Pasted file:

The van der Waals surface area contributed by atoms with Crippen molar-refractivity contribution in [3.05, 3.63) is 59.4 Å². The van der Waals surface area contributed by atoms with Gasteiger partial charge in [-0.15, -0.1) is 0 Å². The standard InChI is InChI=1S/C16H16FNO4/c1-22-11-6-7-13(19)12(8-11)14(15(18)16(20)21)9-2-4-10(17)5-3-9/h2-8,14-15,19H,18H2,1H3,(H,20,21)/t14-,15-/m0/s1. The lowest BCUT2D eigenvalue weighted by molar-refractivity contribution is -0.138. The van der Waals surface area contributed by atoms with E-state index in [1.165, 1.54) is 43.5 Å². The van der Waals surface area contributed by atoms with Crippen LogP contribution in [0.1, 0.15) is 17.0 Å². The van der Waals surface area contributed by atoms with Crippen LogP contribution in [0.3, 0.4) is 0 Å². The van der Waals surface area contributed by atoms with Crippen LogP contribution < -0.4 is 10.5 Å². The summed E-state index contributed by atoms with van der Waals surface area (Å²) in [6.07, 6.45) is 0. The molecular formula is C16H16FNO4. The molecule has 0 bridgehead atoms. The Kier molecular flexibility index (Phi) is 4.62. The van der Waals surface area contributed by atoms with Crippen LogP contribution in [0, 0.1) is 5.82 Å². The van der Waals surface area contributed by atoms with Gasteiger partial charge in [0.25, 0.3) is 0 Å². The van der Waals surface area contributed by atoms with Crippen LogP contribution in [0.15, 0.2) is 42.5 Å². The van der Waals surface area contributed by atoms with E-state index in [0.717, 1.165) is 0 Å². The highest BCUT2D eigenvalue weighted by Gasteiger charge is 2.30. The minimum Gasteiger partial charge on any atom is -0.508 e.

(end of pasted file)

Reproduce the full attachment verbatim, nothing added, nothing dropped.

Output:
The van der Waals surface area contributed by atoms with Crippen molar-refractivity contribution in [3.05, 3.63) is 59.4 Å². The van der Waals surface area contributed by atoms with Gasteiger partial charge in [-0.15, -0.1) is 0 Å². The standard InChI is InChI=1S/C16H16FNO4/c1-22-11-6-7-13(19)12(8-11)14(15(18)16(20)21)9-2-4-10(17)5-3-9/h2-8,14-15,19H,18H2,1H3,(H,20,21)/t14-,15-/m0/s1. The lowest BCUT2D eigenvalue weighted by molar-refractivity contribution is -0.138. The van der Waals surface area contributed by atoms with E-state index in [1.165, 1.54) is 43.5 Å². The van der Waals surface area contributed by atoms with Crippen LogP contribution in [0.1, 0.15) is 17.0 Å². The van der Waals surface area contributed by atoms with Crippen LogP contribution in [0.3, 0.4) is 0 Å². The van der Waals surface area contributed by atoms with Crippen LogP contribution < -0.4 is 10.5 Å². The summed E-state index contributed by atoms with van der Waals surface area (Å²) in [6.07, 6.45) is 0. The molecular formula is C16H16FNO4. The molecule has 0 bridgehead atoms. The Kier molecular flexibility index (Phi) is 4.62. The van der Waals surface area contributed by atoms with Crippen LogP contribution in [0, 0.1) is 5.82 Å². The van der Waals surface area contributed by atoms with Gasteiger partial charge in [0.25, 0.3) is 0 Å². The van der Waals surface area contributed by atoms with Crippen LogP contribution in [0.15, 0.2) is 42.5 Å². The van der Waals surface area contributed by atoms with E-state index in [0.717, 1.165) is 0 Å². The highest BCUT2D eigenvalue weighted by Gasteiger charge is 2.30. The minimum Gasteiger partial charge on any atom is -0.508 e.